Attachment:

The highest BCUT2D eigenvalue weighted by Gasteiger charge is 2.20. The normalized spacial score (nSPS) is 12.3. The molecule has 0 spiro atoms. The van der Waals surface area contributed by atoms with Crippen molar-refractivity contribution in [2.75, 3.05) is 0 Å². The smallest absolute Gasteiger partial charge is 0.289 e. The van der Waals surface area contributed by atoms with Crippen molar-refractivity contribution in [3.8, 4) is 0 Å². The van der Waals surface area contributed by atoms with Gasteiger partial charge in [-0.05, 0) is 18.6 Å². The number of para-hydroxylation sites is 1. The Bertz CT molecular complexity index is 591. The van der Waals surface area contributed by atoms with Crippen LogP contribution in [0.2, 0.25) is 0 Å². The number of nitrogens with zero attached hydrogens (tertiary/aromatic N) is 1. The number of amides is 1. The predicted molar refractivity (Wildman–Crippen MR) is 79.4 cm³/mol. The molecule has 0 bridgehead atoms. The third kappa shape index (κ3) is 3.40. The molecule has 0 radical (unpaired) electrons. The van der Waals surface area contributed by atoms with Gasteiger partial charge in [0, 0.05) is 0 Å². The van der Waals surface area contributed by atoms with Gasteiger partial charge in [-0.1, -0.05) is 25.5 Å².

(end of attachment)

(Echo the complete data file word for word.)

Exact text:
The highest BCUT2D eigenvalue weighted by Gasteiger charge is 2.20. The normalized spacial score (nSPS) is 12.3. The molecule has 0 spiro atoms. The van der Waals surface area contributed by atoms with Crippen molar-refractivity contribution in [2.75, 3.05) is 0 Å². The smallest absolute Gasteiger partial charge is 0.289 e. The van der Waals surface area contributed by atoms with Crippen molar-refractivity contribution in [3.8, 4) is 0 Å². The van der Waals surface area contributed by atoms with Gasteiger partial charge in [-0.05, 0) is 18.6 Å². The number of para-hydroxylation sites is 1. The Bertz CT molecular complexity index is 591. The van der Waals surface area contributed by atoms with Crippen LogP contribution in [0.2, 0.25) is 0 Å². The number of nitrogens with zero attached hydrogens (tertiary/aromatic N) is 1. The number of amides is 1. The predicted molar refractivity (Wildman–Crippen MR) is 79.4 cm³/mol. The molecule has 0 bridgehead atoms. The third kappa shape index (κ3) is 3.40. The molecule has 0 radical (unpaired) electrons. The van der Waals surface area contributed by atoms with Gasteiger partial charge in [0, 0.05) is 0 Å². The van der Waals surface area contributed by atoms with Gasteiger partial charge in [-0.1, -0.05) is 25.5 Å².